“College wrestling is something I felt I needed to do; to get an education,” said Reece, who recorded 117 win in his Buckeye career. “It taught me a lot even though I never won the NCAAs when I felt I had the talent to do so. It taught me how to get through getting beat up every week, making weight all the time and focusing on matches. It made me a lot tougher in many ways.

“If I didn’t make weight as many times as I did in college, I probably wouldn’t be on top right now.”

Reece put his focus on freestyle almost immediately in 2010 when he finished fourth at the U.S. Open, which earned him a higher seed.

He continued that one year later when he stunned 2009 World Team member Shawn Bunch at both the U.S. Open in Cleveland in April and a month later at the World Team Trials in Oklahoma City.


Jim Humphrey, who was also the head coach at Indiana (1985-89), believes the turning point for his son came last year in a tournament in Minsk, Belarus, where Bunch won and Reece went 0-1.

Jim Humphrey was the head coach at Indiana when his second son Reece was born in 1986.

“Reece was going toe-to-toe with Shawn in practice, he felt there was something he was doing wrong and had to make some changes,” recalled Jim. “He went back and re-evaluated what he was doing with his diet, he realized he had to get on a strict diet and he realized he had to work harder.

Humphrey trains with Bunch at the Regional Olympic Training Center in Columbus, Ohio. The former Buckeye said his recent success against his friend has not strained his relationship with the former Edinboro collegian.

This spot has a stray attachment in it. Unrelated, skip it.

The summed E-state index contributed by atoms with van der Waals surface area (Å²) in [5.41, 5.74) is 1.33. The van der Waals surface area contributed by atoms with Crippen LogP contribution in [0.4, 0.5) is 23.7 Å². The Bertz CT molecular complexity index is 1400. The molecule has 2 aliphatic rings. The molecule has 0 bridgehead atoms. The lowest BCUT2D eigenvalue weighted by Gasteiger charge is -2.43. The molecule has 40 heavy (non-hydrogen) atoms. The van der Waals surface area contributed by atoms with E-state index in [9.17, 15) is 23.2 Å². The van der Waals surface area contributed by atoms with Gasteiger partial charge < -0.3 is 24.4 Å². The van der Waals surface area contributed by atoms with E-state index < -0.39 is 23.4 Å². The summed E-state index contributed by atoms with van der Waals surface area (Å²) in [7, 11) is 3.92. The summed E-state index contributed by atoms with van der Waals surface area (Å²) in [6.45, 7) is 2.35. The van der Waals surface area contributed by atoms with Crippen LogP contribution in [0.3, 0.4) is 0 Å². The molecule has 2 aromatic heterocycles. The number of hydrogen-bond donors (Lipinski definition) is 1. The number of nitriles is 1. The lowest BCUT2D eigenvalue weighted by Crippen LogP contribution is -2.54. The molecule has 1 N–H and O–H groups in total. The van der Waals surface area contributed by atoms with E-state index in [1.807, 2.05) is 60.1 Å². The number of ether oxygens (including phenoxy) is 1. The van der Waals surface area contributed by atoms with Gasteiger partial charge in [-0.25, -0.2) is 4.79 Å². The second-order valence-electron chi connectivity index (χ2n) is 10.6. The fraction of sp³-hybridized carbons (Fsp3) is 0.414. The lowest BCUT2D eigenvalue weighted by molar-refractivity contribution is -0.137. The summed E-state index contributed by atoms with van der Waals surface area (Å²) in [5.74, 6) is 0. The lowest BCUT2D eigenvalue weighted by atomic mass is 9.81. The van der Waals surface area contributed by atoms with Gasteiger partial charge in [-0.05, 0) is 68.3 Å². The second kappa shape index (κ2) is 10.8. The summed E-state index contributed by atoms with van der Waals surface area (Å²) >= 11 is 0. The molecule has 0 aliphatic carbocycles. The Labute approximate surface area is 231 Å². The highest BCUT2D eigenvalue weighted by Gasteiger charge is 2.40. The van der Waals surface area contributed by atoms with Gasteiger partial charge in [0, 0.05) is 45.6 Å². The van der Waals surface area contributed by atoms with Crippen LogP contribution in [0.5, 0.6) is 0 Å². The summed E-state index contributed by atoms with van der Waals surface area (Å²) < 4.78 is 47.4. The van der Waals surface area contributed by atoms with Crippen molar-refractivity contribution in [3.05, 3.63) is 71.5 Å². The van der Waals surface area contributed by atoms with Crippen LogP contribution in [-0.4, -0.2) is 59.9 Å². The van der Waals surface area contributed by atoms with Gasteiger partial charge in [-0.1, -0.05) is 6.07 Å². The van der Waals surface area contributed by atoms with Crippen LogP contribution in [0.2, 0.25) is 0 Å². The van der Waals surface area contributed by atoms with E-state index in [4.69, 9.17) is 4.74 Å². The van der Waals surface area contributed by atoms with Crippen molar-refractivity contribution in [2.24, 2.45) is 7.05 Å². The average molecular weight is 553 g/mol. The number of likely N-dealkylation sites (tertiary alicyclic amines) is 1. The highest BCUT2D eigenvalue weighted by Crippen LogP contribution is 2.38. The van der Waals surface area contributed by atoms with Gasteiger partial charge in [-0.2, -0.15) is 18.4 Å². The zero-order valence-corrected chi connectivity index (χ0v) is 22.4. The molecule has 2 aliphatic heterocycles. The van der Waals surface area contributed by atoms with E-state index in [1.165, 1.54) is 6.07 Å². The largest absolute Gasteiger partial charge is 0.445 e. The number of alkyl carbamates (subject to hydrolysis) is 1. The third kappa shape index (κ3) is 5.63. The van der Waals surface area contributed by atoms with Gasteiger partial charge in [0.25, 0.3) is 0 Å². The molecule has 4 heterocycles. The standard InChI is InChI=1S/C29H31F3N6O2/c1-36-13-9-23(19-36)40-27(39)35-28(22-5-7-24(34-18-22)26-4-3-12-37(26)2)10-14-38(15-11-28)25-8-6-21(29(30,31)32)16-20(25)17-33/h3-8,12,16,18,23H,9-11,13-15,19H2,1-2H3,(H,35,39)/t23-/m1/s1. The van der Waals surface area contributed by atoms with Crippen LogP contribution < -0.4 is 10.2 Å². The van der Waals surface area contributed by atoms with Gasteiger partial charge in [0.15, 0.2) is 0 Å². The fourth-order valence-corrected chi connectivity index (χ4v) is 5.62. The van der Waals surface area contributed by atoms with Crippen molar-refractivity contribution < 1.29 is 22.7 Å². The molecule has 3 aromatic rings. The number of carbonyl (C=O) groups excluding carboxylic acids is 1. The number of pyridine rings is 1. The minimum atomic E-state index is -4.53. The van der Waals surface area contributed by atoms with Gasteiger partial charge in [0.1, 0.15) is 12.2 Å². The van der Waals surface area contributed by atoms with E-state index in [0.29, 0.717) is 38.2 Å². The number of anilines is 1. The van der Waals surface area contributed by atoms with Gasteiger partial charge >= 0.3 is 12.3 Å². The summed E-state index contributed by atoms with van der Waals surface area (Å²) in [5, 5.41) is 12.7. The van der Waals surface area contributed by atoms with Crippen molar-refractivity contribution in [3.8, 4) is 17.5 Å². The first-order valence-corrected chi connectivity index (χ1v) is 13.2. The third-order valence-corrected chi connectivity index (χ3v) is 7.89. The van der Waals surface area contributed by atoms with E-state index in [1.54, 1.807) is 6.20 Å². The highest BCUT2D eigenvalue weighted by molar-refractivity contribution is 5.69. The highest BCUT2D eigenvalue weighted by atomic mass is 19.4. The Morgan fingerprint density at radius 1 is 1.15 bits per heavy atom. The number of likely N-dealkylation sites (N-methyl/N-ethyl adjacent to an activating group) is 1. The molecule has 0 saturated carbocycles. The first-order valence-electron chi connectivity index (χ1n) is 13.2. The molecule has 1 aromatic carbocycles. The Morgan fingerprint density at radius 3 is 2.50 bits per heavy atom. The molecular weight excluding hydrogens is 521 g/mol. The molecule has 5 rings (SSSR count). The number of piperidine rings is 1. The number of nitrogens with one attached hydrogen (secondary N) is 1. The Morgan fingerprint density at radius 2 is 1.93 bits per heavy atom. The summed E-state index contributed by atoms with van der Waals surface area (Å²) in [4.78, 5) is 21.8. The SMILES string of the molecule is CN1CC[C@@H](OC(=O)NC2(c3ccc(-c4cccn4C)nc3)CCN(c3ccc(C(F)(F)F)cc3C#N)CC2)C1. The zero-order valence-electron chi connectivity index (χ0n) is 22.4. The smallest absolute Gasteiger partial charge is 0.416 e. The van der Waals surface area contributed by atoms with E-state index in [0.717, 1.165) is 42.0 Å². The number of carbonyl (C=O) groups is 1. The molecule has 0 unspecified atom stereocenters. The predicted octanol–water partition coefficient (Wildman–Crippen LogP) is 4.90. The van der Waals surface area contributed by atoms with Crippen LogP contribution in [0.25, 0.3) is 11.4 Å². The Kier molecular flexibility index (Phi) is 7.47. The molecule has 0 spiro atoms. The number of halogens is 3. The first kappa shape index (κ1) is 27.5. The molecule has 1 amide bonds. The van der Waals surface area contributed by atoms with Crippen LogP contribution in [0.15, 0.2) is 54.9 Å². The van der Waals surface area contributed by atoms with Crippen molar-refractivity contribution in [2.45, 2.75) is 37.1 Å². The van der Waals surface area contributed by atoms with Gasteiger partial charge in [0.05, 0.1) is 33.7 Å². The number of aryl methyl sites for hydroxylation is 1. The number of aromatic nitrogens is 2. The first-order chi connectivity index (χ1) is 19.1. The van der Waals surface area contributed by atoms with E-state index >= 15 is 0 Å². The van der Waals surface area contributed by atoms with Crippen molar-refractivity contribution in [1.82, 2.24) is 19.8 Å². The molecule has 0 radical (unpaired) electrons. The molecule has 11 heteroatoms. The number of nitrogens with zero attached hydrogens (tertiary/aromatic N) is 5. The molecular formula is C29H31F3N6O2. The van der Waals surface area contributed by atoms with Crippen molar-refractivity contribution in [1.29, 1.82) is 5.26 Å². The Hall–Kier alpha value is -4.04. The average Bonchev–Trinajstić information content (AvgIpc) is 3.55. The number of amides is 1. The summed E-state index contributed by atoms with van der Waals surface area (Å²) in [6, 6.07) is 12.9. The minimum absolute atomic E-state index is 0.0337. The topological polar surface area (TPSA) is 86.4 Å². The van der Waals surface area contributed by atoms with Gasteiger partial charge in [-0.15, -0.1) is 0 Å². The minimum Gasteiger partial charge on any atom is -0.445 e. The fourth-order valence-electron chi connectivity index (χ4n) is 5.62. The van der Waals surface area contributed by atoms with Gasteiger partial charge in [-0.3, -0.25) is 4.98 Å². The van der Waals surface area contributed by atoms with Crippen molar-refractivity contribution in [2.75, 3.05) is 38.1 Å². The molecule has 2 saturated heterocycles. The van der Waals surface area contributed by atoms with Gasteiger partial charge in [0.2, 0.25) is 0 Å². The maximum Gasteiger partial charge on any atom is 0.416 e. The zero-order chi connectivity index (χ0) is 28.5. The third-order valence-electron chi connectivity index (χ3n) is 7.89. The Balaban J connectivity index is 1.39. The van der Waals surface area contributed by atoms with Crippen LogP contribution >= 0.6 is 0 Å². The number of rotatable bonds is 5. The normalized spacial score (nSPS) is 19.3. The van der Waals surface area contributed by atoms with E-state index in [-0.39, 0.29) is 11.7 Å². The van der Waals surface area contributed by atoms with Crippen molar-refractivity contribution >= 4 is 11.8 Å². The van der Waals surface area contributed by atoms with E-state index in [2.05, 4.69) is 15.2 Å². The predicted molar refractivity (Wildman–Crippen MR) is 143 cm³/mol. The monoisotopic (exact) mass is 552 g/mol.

“It’s almost never awkward,” said Humphrey. “We both have a lot of respect for the sport and ourselves. We both want the spot and there are higher stakes like next year for the Olympics. We both put 100 percent out there and then after we are still friends.”

This has been a great year for Humphrey and is carrying that confidence with him to Turkey, where his entire family will join him.

“It’s a World championship or bust,” he said. “I expect to win the whole thing.

I’ve wrestled enough and beaten some good guys. I know I have the ability to win the entire tournament. I have the ability to put up points and have the defense to shut them down for 20 seconds or whatever I need to do.”

“I’m excited that Reece is getting to travel and see more of this Worlds stuff,” Jim said. “If you’ve got your eyes open, it will open your eyes. If you are paying attention, you will see there is so much more. It gives you a different perspective on life.”

For Reece, while his honeymoon with Meredith will have to wait until after the Worlds, has found great balance between his actual family and the sport he and his family love so much.